jay gould(railroad Business) - Robber Baron
cornelius Vanderbilt(railroad Business - rival of Gould - anti-Robber Baron?
andrew carnegie(steel buis.) - not really a Robber Baron - Gospel of WEALTH BOOK.
john rockefeller(oil buis.) called Robber Baron by author Josephson.
Dependimg on how you view business ethics, you can call all of them robber baros or only some of them.
Appearing in literature during the late 19th century, the Robber Baron thesis was popular until the 1940s. Matthew Josephson's The Robber Barons gave the term its most enduring expression. The theme had much popularity during the Great Depression as there was widespread public scorn against big business.
But by the end of the Great Depression, other historians, notably Allan Nevins, began advocating the "Industrial Statesman" thesis. Nevins, in his John D. Rockefeller: The Heroic Age of American Enterprise (2 vols., 1940), took on Josephson directly. He argued that while Rockefeller may have engaged in unethical and illegal business practices, this should not overshadow his greater contribution of bringing order to the industrial chaos of the day. Gilded Age capitalists, according to Nevins, sought to impose their will for order and stability on the competitive business environment. Their work ultimately made the United States the foremost economy by the twentieth century.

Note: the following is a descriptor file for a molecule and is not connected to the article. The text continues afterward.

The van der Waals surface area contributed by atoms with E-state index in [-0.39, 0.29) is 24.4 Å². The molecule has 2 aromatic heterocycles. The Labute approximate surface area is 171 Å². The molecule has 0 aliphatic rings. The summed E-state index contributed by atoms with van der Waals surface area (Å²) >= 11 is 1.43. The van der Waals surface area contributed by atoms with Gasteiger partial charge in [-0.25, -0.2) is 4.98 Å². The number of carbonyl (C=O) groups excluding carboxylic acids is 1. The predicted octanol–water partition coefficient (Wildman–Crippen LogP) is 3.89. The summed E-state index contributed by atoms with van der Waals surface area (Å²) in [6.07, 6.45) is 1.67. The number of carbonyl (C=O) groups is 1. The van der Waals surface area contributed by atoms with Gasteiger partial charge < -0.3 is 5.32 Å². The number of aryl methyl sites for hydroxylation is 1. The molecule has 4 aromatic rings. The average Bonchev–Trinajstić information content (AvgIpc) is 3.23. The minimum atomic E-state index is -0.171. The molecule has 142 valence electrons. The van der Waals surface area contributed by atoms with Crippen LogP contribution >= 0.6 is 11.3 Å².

The whole Robber-Baron-or-Industrial-Statesman debate was sidestepped by Alfred D. Chandler in The Visible Hand (1977). There Chandler contended that the business of industrializing America was a historical process and not a morality play of good versus evil. As he later expressed, "What could be less likely to produce useful generalizations than a debate over vaguely defined moral issues based on unexamined ideological assumptions and presuppositions?"[
Due to the robber barons' unethical business practices, such as the exploitation of labor, the general public typically regards these aggressive capitalists with disdain. However, some historians argue that the late-19th century entrepreneurs usually referred to as "robber barons" - including Andrew Carnegie and John D. Rockefeller - are responsible for building a large portion of the U.S.'s current economic clout, because of their large investments in burgeoning American industries. Many also went on to become high-profile philanthropists.